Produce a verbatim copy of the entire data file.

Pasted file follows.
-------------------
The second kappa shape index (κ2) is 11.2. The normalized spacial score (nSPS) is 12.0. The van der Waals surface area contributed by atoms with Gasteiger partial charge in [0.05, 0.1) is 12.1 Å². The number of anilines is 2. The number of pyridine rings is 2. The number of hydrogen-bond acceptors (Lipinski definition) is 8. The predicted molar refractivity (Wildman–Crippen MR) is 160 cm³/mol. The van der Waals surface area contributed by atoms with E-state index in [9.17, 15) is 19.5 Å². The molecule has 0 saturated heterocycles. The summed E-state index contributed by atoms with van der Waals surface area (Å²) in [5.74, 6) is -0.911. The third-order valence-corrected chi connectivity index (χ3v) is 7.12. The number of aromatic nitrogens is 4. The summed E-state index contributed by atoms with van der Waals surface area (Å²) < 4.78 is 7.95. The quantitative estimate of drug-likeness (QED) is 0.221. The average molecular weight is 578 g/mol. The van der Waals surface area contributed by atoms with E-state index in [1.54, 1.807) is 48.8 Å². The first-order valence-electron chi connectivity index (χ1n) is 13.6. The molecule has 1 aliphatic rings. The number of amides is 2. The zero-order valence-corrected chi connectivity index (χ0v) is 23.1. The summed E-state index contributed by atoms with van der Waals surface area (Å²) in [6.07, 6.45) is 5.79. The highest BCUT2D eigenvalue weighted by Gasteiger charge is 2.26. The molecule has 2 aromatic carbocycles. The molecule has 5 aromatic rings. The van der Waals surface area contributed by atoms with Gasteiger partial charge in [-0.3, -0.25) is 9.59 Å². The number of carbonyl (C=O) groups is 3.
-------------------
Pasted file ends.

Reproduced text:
The second kappa shape index (κ2) is 11.2. The normalized spacial score (nSPS) is 12.0. The van der Waals surface area contributed by atoms with Gasteiger partial charge in [0.05, 0.1) is 12.1 Å². The number of anilines is 2. The number of pyridine rings is 2. The number of hydrogen-bond acceptors (Lipinski definition) is 8. The predicted molar refractivity (Wildman–Crippen MR) is 160 cm³/mol. The van der Waals surface area contributed by atoms with E-state index in [9.17, 15) is 19.5 Å². The molecule has 0 saturated heterocycles. The summed E-state index contributed by atoms with van der Waals surface area (Å²) in [5.74, 6) is -0.911. The third-order valence-corrected chi connectivity index (χ3v) is 7.12. The number of aromatic nitrogens is 4. The summed E-state index contributed by atoms with van der Waals surface area (Å²) < 4.78 is 7.95. The quantitative estimate of drug-likeness (QED) is 0.221. The average molecular weight is 578 g/mol. The van der Waals surface area contributed by atoms with E-state index in [1.54, 1.807) is 48.8 Å². The first-order valence-electron chi connectivity index (χ1n) is 13.6. The molecule has 1 aliphatic rings. The number of amides is 2. The zero-order valence-corrected chi connectivity index (χ0v) is 23.1. The summed E-state index contributed by atoms with van der Waals surface area (Å²) in [6.07, 6.45) is 5.79. The highest BCUT2D eigenvalue weighted by Gasteiger charge is 2.26. The molecule has 2 aromatic carbocycles. The molecule has 5 aromatic rings. The van der Waals surface area contributed by atoms with Gasteiger partial charge in [-0.3, -0.25) is 9.59 Å². The number of carbonyl (C=O) groups is 3.